Pennsylvania Turnpike in Danger of Becoming Insolvent

Pennsylvania Auditor General, Jack Wagner, says the State General Assembly must amend or appeal a rule requiring the Turnpike Commission to provide $450 million a year in infrastructure funding to the Pennsylvania Department of Transportation.

Wagner says the agency’s long-term debt has increased by 181%, from $2.6 billion to $7.3 billion, since Act 44 was implemented. Since 2009, the Turnpike Commission’s total net assets plunged 997%, from a surplus of $156 million to a deficit of $1.4 billion. (Net assets is total assets less total liabilities of an organization. Assets include things such as cash, equipment, investments and buildings and liabilities include things such as accounts payable, interest payable, bonds payable etc.)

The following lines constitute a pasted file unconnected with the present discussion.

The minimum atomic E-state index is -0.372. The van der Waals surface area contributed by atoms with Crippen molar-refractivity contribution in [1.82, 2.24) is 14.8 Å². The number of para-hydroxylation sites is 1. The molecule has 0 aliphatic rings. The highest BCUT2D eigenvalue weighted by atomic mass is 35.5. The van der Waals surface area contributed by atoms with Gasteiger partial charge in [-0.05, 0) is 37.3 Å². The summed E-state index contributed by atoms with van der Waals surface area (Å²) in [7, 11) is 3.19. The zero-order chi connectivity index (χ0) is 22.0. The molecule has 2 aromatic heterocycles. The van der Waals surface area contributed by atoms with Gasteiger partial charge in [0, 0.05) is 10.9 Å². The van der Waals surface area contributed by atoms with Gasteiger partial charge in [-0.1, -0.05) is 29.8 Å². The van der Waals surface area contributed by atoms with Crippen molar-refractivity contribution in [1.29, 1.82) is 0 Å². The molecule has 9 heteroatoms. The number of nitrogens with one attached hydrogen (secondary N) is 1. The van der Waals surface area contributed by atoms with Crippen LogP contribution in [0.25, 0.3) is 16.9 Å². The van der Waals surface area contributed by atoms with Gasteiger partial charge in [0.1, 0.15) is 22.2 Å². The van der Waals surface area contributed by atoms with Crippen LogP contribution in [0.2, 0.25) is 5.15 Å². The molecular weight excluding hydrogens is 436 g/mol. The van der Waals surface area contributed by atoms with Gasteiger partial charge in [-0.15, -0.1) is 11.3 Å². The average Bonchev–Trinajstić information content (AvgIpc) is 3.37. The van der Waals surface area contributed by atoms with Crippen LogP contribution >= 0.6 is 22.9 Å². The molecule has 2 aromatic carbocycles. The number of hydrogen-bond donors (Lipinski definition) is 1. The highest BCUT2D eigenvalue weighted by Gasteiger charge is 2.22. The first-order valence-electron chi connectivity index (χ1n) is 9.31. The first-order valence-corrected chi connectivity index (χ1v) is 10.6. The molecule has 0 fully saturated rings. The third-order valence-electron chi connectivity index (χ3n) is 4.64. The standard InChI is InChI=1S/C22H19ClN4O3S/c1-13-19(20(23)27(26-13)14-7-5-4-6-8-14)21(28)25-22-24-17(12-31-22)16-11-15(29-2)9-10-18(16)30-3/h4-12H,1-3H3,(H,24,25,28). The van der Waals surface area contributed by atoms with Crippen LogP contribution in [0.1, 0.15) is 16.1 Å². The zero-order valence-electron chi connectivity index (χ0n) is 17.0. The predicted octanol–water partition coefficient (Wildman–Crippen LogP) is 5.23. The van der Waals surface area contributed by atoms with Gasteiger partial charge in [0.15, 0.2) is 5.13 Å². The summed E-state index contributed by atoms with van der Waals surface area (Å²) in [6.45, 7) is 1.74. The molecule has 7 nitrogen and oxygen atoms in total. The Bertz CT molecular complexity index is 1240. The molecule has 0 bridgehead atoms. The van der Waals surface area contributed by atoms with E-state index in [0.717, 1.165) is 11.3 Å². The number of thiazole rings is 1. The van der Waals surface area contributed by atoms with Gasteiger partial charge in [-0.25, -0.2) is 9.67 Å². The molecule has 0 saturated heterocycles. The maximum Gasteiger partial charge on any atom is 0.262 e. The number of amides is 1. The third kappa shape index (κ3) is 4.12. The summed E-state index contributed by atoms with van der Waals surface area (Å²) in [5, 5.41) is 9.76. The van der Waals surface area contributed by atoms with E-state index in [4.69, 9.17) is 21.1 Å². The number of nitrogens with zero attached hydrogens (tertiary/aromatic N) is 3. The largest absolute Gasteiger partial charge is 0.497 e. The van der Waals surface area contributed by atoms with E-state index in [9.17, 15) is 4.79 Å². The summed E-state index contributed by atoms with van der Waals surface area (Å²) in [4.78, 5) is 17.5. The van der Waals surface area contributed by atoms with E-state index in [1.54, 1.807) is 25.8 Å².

Wagner’s letter noted that, like the City of Harrisburg and Jefferson County, Ala., the Pennsylvania Turnpike was in danger of becoming financially insolvent and defaulting on its debt obligations. Under Act 44, the Turnpike Commission is required to make annual payments of $450 million to PennDOT for 46 more years without a new revenue source. This annual payment would add at least $20 billion in additional debt to the Pennsylvania Turnpike Commission. If the Commission were to default on the obligations then Pennsylvania taxpayers would be required to assume the Turnpike Commission’s debt obligations.

“The statistics show clearly that the Pennsylvania Turnpike Commission is drowning in debt due to the burdens placed on it by Act 44,” Wagner said. “With Pennsylvania facing nearly a half-billion dollar budget shortfall this year, the commonwealth cannot afford to take on any additional debt. Immediate action must be taken to ensure this important state entity can continue to meet its mission to serve Pennsylvania taxpayers with excellent roadway service and to ensure that taxpayers aren’t unfairly charged in the process.”